The roads are dirt, the struggles are long and life is complicated. Join us on a written journey that shares a day in the lives of families that Buckner Mexico serves in the municipalities of Xoxocotalan and Zaachila in Oaxaca where we have two feeding centers and two community ministries.
Most families live in extreme poverty and survive on an average of $67 dollars a week. With this amount, they must sustain their families (which average four children) with clothing, food, school supplies, books and uniforms. Seems difficult? Let me share a little more.
The families we serve generally live in shacks made of tin or sheet metal with dirt floors, no electrical service, no water and no sewer. The water is bought from water trucks that pass by their houses for $1.25 a barrel, but this water is not fit for drinking. In order to cook, they must buy propane tanks or cook with firewood. For most, the light from the sun is the only light they have.
The tin/sheet metal houses of our families usually do not have windows and are exposed to all the changing conditions of the weather. In a single room, they will have one or two beds where the entire family sleeps.
These families use an outdoor restroom - a hole in the ground that is utilized as their toilet because there is no plumbing or sewage. Daily baths and personal hygiene is uncommon for the families we serve in Oaxaca. Due to the high cost of water, a bath only happens about once a week, which results in commonly-found stomach viruses and skin diseases.
A common factor that we have detected is the low educational level of most parents. Most of them have only been to elementary school. Their children also suffer educational deficiency because finances make it difficult to take advantage of any educational opportunities.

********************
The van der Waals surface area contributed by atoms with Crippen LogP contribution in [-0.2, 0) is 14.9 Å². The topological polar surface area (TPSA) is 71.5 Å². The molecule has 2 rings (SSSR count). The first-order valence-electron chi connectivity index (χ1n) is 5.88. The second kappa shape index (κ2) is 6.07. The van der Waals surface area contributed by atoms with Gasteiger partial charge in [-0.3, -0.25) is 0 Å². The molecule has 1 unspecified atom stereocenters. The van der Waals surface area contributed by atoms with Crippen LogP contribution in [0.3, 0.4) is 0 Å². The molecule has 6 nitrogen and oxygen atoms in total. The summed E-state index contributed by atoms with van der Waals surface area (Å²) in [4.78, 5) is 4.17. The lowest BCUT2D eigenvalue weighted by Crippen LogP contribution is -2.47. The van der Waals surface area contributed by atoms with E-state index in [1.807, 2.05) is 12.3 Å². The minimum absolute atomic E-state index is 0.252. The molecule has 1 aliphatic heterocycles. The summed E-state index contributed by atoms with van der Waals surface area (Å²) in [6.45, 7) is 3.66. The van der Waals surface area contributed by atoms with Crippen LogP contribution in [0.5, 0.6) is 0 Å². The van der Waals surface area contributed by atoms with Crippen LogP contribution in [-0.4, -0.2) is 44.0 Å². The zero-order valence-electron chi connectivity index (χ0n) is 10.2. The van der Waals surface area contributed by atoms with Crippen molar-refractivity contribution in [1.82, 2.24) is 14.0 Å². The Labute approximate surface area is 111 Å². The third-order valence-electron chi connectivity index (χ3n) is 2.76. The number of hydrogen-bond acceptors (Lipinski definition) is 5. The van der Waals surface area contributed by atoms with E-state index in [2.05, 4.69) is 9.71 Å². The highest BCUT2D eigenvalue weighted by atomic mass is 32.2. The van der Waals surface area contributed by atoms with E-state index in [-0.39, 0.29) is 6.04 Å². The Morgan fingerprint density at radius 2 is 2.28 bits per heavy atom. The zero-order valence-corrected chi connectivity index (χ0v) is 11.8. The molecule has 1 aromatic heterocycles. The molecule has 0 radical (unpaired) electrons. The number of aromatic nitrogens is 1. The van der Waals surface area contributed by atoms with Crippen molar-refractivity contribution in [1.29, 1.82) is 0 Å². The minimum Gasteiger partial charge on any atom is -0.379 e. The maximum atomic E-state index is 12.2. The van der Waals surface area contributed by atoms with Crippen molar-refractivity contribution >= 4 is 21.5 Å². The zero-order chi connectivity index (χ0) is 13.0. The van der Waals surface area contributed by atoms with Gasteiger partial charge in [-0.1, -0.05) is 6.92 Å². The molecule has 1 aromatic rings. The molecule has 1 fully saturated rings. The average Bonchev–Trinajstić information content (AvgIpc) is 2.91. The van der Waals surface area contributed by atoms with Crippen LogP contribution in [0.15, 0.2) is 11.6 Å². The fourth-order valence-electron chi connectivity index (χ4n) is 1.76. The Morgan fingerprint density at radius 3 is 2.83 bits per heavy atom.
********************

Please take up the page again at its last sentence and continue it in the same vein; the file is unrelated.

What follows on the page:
Without the help of tutoring in after-school programs, the cycle of little education will continue to reproduce itself from one generation to the next.
The vast majority of the parents work in the construction field as helpers, laborers, brick masons or garbage recyclers—work that pays horribly low wages. And when you consider the size of the average family, which is six, the situation is even worse. In most cases, the head of the family is away at work most of the time, leaving the mother in charge of caring for and seeing that children get their education. Most mothers do not have job skills and are limited in their ability to provide adequate child care or domestic work.
The social structure of the family is severely fragmented: the dads are the providers and the moms are the caretakers, educators and managers. Most of the families we work with are simply struggling to survive from day to day without any hope for improvement. If life for them merely consists of trying to meet the basic needs of today without any vision for the future, do you think there is anything we can do?
We dream as a team and we are doing what we can to feed hungry children and create real Community Transformation Centers. The food that we provide to our families is the first step to begin able to make an impact on these communities where God has given us the opportunity to work so that we can meet needs such as education, healthcare and job skill training.
We do not want to conduct projects that put a band aid on the problem, but rather we want to be agents of change that foment growth, empowerment and a community consciousness that results in an improved quality of life for our families.
Would you like to join the dream of Buckner in Oaxaca? Click here to be a voice for these families.
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